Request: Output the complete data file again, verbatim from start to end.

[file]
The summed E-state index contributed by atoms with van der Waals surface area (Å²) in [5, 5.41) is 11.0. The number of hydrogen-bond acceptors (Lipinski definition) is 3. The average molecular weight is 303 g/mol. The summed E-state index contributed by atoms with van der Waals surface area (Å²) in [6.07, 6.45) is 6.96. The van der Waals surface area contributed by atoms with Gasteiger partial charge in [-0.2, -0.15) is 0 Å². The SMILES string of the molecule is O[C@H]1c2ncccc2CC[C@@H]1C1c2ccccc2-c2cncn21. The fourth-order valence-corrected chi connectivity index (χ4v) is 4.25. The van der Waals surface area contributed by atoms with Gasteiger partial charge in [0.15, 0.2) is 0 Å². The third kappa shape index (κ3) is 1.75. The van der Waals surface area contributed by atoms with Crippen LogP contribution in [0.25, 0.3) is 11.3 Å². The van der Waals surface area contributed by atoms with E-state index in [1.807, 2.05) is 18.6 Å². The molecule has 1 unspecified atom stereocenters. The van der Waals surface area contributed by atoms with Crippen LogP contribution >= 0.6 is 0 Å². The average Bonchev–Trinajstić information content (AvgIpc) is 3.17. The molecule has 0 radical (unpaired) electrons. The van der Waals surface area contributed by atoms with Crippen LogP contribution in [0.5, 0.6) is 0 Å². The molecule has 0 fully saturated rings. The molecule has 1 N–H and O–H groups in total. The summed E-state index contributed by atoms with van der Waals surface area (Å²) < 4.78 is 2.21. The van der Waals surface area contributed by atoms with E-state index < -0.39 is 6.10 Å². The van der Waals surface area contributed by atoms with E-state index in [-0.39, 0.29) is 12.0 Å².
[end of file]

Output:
The summed E-state index contributed by atoms with van der Waals surface area (Å²) in [5, 5.41) is 11.0. The number of hydrogen-bond acceptors (Lipinski definition) is 3. The average molecular weight is 303 g/mol. The summed E-state index contributed by atoms with van der Waals surface area (Å²) in [6.07, 6.45) is 6.96. The van der Waals surface area contributed by atoms with Gasteiger partial charge in [-0.2, -0.15) is 0 Å². The SMILES string of the molecule is O[C@H]1c2ncccc2CC[C@@H]1C1c2ccccc2-c2cncn21. The fourth-order valence-corrected chi connectivity index (χ4v) is 4.25. The van der Waals surface area contributed by atoms with Gasteiger partial charge in [0.15, 0.2) is 0 Å². The third kappa shape index (κ3) is 1.75. The van der Waals surface area contributed by atoms with Crippen LogP contribution in [0.25, 0.3) is 11.3 Å². The van der Waals surface area contributed by atoms with E-state index in [1.807, 2.05) is 18.6 Å². The molecule has 1 unspecified atom stereocenters. The van der Waals surface area contributed by atoms with Crippen LogP contribution >= 0.6 is 0 Å². The average Bonchev–Trinajstić information content (AvgIpc) is 3.17. The molecule has 0 radical (unpaired) electrons. The van der Waals surface area contributed by atoms with Crippen LogP contribution in [0.5, 0.6) is 0 Å². The molecule has 0 fully saturated rings. The molecule has 1 N–H and O–H groups in total. The summed E-state index contributed by atoms with van der Waals surface area (Å²) < 4.78 is 2.21. The van der Waals surface area contributed by atoms with E-state index < -0.39 is 6.10 Å². The van der Waals surface area contributed by atoms with E-state index in [-0.39, 0.29) is 12.0 Å².